Microfiber: Pricier than the first three sheet mask types, microfiber sheet masks are thin, clingy, and gloriously soft and smooth. Masks that use this type of material tend to feel creamy even when they use a watery essence, thanks to the texture of the sheets.
- Biocellulose: Biocellulose mask material (which you may have heard me call “face condoms”) is made from the fermentation of natural substances, typically coconut or soy. Biocellulose masks vary in thickness from quite thin and requiring two backings to hold their shape for application, to a bit thicker. This type of mask material clings and occludes more strongly than any of the fabric type of sheet masks for theoretically better absorption. Biocellulose masks typically carry a thicker essence that can verge on syrupy. Be wary of leaving these on too long. They can feel really strange and uncomfortable to peel off if you do.
- Hydrogel: Developed from the same technology as burn dressings, hydrogel masks are thicker than biocellulose but with similar properties of clinginess and occlusion. Hydrogel masks often feel more hydrating and cooling than biocellulose masks. These usually come in two pieces, a top and bottom section, to make perfect fit easier to achieve.
Q. Why should I use a sheet mask?
A. One word: HYDRATION!
There are lots of types of face masks on the market. The only type I use consistently (well, more like religiously) are sheet masks, and that’s because they truly deliver results that can’t be found elsewhere. Plus, wash-off masks are too much extra labor for too little payoff for me.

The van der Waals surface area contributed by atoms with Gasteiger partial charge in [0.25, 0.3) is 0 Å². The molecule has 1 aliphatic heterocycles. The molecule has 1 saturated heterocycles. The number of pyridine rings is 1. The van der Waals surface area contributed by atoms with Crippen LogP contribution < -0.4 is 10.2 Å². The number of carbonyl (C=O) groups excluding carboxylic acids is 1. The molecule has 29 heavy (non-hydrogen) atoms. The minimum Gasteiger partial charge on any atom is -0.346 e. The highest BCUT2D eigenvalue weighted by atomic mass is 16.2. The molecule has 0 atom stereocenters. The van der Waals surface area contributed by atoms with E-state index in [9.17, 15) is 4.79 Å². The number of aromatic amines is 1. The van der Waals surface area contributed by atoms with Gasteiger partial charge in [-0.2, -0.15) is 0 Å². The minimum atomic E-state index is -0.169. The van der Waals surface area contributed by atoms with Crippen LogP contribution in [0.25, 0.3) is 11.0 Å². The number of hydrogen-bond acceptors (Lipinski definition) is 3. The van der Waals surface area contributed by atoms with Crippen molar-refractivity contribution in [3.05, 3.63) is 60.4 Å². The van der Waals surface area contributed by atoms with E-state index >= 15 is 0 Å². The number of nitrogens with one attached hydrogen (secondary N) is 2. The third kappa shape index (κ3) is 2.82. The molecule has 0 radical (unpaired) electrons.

Hydration is the key to juicy, glowing skin, as I discussed inmy blog post on achieving the Asian Beauty dewy glow. Sheet masks deliver substantially more hydration than any other treatment by virtue of their format. They come soaked in a large volume of hydrating essence, and the physical barrier formed by the sheet prevents the essence from evaporating, allowing your skin to absorb as much of it as possible.
Sheet masks are the closest thing I’ve ever found to an instant fix for skin: they can calm redness and irritation, plump up skin to smooth out fine lines, and add a vibrant glow to my skin even when I’m at my most tired and hung over.
Q. How do I use a sheet mask?
A: Tear open the pouch and remove the mask. Unfold it carefully. If the mask comes with an extra backing to make unfolding easier, you can either remove it or leave it on until you’ve applied the mask (for more on this, see below!). Position the mask over your face so that the eye, nose, and mouth holes line up, andmake adjustments as necessary so that it fits. If you still have the extra backing on, peel it off. Smooth out the mask and relax while it works its magic.
Keep the mask on for at least 15 minutes, or as long as you want until the mask sheet begins to feel dry (for an explanation of why, keep reading this FAQ). After you remove the mask, don’t rinse your face. Instead, gently pat or massage any remaining essence into your skin. Then seal it all in with your choice of moisturizer.
Q. How often should I use sheet masks?